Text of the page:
Sat, Sep 08, 2018 - Page 10 News List

Northern Cypriots take to the streets over falling lira

PAINFUL PLUNGE:Turkey’s currency crisis has seen the lira lose 25% against the US dollar over a month, pushing power prices up 50% and making imports unaffordable


Hundreds of Northern Cypriots took to the streets of ethnically divided Nicosia on Thursday to protest huge hikes in the prices of electricity, fuel and other goods sparked by the sharp devaluation of the Turkish lira.

Holding banners and chanting slogans decrying the hardship besetting blue-collar Northern Cypriots, protesters ended a march organized by a coalition of trade unions near the Northern Cypriot Assembly of the Republic to voice their disgruntlement.

Northern Cypriots use the lira as their official currency and its devaluation of about 40 percent against the US dollar has hit them hard by severely diminishing their purchasing power. For example, electricity prices have risen 50 percent since February, while the price of imported goods has almost doubled.

Protester Kemal Gucveren told reporters that the crisis is Turkey’s doing and no fault of Northern Cypriots, who should be left to decide their future for themselves.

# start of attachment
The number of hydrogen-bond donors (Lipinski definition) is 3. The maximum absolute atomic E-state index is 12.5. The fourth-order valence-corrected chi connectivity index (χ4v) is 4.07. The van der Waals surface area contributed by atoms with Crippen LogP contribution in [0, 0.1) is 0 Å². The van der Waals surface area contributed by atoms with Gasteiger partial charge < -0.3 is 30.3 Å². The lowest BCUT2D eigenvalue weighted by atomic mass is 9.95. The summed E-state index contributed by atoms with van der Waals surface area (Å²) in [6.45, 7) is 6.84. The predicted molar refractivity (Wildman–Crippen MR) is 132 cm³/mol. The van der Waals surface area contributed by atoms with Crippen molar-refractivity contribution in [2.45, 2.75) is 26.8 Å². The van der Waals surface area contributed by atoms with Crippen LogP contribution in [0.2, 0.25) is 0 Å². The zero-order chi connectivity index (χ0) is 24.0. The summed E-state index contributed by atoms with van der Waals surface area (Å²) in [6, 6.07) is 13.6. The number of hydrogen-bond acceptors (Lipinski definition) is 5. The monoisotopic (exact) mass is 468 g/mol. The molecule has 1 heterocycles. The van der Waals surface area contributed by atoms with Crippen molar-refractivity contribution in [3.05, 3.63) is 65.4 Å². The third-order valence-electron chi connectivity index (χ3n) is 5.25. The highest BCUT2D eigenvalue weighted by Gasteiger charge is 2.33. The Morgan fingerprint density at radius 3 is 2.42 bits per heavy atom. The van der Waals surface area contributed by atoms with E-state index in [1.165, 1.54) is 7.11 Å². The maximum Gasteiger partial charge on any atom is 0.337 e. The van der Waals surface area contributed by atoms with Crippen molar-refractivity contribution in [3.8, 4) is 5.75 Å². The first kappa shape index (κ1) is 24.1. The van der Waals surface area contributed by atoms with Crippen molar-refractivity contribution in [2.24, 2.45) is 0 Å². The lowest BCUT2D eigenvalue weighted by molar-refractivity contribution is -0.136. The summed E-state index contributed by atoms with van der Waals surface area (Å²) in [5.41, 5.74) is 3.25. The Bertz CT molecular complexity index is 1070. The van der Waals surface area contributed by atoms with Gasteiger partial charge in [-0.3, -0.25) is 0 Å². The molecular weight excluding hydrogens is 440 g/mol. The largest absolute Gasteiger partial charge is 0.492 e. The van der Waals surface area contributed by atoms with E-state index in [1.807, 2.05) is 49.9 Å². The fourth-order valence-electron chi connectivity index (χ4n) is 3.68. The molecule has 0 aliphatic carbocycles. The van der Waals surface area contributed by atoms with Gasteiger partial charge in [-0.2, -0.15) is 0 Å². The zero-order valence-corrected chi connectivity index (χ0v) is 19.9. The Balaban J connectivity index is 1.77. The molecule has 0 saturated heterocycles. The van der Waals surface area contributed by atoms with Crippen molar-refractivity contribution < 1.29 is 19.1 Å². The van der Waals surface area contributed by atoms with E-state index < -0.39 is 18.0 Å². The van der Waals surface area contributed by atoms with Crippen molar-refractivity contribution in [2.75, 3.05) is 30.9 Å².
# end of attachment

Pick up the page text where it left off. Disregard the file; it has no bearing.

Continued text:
Northern Cypriots declared independence nearly a decade after the island was split in 1974, when Turkey invaded following a coup by supporters of union with Greece. Only Turkey recognizes the breakaway north, and it has propped up its economy to the tune of 500 million euros annually to cover a budget shortfall.

Turkey also keeps more than 35,000 troops in the north. Although Cyprus joined the EU in 2004, only the internationally recognized southern Republic of Cyprus enjoys membership benefits.

Northern Cypriot Chamber of Commerce President Turgay Deniz said that Northern Cypriots have no choice but to depend on Turkey and to use its currency, as Ankara bankrolls all major infrastructure projects, and acts as a conduit for trade and commerce with the rest of the world.

“Everyone was in shock, because no one expected the devaluation of the Turkish lira to be at this level,” Deniz said in an interview. “Everyone expected a quick recovery and now they’re waiting to see how low it will go.”

The IMF on Thursday urged Turkish authorities faced with a falling currency and surging inflation to pursue “sound” economic policies to stabilize the situation.

However, the government in Ankara has not requested financial support from the global crisis lender, IMF spokesman Gerry Rice told reporters.

“We continue to monitor developments closely,” he said.” Again, I want to be clear, there has been no request from Turkey for an IMF financial program.”

The crisis has hammered the nation’s currency, which has lost about 25 percent over the past month, and pushed inflation last month to a 15-year high.

Additional reporting by AFP

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